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at&t business ipv6

> Yes, one particular plotline which can explain why docsis systems do
> this is that standard residential customers are provisioned using
> giant broadcast domains directly on the cable, with DHCP config.
> Obviously it's more complicated because it's docsis, but lemme
> handwave and say that this is the gist of it.  Because you're dealing
> with giant broadcast domains, you assign IP address blocks to
> individual CMTSs and your customers are assigned out of those ranges.
> Assigning ipv6 in this context is really simple: it's part of the
> baseline DOCSIS3.0 standard and is supported incredibly well by all
> parts of the network.
> Static addresses don't fit into this paradigm because you if you
> configure your static customers from a single broadcast domain, then
> they are glued to a particular CMTS and can't be moved from that CMTS
> unless you renumber them.
> This doesn't work in practice because if you want to grow your
> network, you probably want to be able to move around chunks of your
> cable network from one CMTS to another in order to balance out your
> traffic.  Or you might want to split a bunch of cable nodes from one
> CMTS to multiple, according as your traffic outgrew the capabilities
> of a single CMTS (a node in this context is a small chunk of a cable
> network).
> One way of getting around this mess is to backhaul all your static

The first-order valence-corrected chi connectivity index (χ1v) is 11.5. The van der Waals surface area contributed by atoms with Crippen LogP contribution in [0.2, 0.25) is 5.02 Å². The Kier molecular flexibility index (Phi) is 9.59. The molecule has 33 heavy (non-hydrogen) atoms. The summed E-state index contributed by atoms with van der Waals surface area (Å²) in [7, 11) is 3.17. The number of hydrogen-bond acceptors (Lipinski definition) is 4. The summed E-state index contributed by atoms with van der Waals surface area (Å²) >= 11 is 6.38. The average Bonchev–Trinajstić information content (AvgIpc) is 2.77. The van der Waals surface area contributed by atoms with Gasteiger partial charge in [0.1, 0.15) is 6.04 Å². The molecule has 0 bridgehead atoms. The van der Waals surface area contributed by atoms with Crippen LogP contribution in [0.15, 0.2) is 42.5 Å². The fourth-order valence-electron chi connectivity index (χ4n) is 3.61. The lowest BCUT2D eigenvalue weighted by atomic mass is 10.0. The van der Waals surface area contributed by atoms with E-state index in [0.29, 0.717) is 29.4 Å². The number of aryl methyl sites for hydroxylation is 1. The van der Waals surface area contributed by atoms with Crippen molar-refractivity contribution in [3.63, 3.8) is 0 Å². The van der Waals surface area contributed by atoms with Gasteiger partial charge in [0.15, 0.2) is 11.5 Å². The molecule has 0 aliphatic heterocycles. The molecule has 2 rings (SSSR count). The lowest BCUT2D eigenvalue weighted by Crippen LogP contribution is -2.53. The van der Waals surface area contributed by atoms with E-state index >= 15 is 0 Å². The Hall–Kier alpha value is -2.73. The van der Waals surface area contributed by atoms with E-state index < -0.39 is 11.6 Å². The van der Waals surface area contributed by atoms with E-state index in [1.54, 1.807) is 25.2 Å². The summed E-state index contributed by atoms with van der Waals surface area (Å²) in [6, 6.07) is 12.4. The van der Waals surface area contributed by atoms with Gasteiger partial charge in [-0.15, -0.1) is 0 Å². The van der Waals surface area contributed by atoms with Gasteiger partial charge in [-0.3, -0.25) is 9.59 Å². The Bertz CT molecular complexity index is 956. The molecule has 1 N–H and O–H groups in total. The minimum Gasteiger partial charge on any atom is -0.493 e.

> customer interfaces using mpls l2vpn PWHE up to a L3 box which just
> handles static IP addresses.  You configure the customer's static
> default gateway IP address on an interface on this head-end router,
> and the customer's cable modem will have a virtual connection directly
> to that interface.  The thing is, this virtual interface termination
> system might or might not be tied into the entire ipv6 provisioning
> system.  If it isn't, you're SoL.  So even if dirt-cheap residential
> customers can get ipv6 very easily, it's different by virtue of the
> fact that you're using static IP addresses, because they're a headache
> for cable operators.

aha!  makes sense.

i'll settle for dynamic.  if i need static internally, i can always do
nat66 :)/2

i do not want to play how hard can we make ipv6 deployment; just want to
enable it on a five-segment office lan.

but i am beginning to see that there may be a reason i am having
problems getting past an account rep.